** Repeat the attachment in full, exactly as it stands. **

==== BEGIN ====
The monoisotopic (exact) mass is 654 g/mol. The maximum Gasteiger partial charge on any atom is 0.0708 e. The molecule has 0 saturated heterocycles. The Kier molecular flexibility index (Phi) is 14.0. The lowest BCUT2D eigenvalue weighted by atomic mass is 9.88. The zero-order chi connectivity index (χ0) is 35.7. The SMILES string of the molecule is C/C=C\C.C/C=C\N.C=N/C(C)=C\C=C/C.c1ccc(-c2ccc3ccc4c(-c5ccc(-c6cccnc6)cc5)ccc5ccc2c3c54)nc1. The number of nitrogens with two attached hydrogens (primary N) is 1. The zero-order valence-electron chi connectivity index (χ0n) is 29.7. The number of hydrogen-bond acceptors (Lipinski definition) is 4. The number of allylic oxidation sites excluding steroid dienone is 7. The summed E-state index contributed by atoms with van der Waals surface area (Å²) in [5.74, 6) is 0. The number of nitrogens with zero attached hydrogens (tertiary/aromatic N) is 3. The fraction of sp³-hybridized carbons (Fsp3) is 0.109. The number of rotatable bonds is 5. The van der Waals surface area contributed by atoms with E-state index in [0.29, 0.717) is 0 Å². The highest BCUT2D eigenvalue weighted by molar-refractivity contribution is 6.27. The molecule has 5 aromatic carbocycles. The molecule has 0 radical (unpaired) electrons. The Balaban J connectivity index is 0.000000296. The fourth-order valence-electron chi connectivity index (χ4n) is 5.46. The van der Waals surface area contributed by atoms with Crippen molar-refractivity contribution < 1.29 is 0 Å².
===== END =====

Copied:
The monoisotopic (exact) mass is 654 g/mol. The maximum Gasteiger partial charge on any atom is 0.0708 e. The molecule has 0 saturated heterocycles. The Kier molecular flexibility index (Phi) is 14.0. The lowest BCUT2D eigenvalue weighted by atomic mass is 9.88. The zero-order chi connectivity index (χ0) is 35.7. The SMILES string of the molecule is C/C=C\C.C/C=C\N.C=N/C(C)=C\C=C/C.c1ccc(-c2ccc3ccc4c(-c5ccc(-c6cccnc6)cc5)ccc5ccc2c3c54)nc1. The number of nitrogens with two attached hydrogens (primary N) is 1. The zero-order valence-electron chi connectivity index (χ0n) is 29.7. The number of hydrogen-bond acceptors (Lipinski definition) is 4. The number of allylic oxidation sites excluding steroid dienone is 7. The summed E-state index contributed by atoms with van der Waals surface area (Å²) in [5.74, 6) is 0. The number of nitrogens with zero attached hydrogens (tertiary/aromatic N) is 3. The fraction of sp³-hybridized carbons (Fsp3) is 0.109. The number of rotatable bonds is 5. The van der Waals surface area contributed by atoms with E-state index in [0.29, 0.717) is 0 Å². The highest BCUT2D eigenvalue weighted by molar-refractivity contribution is 6.27. The molecule has 5 aromatic carbocycles. The molecule has 0 radical (unpaired) electrons. The Balaban J connectivity index is 0.000000296. The fourth-order valence-electron chi connectivity index (χ4n) is 5.46. The van der Waals surface area contributed by atoms with Crippen molar-refractivity contribution < 1.29 is 0 Å².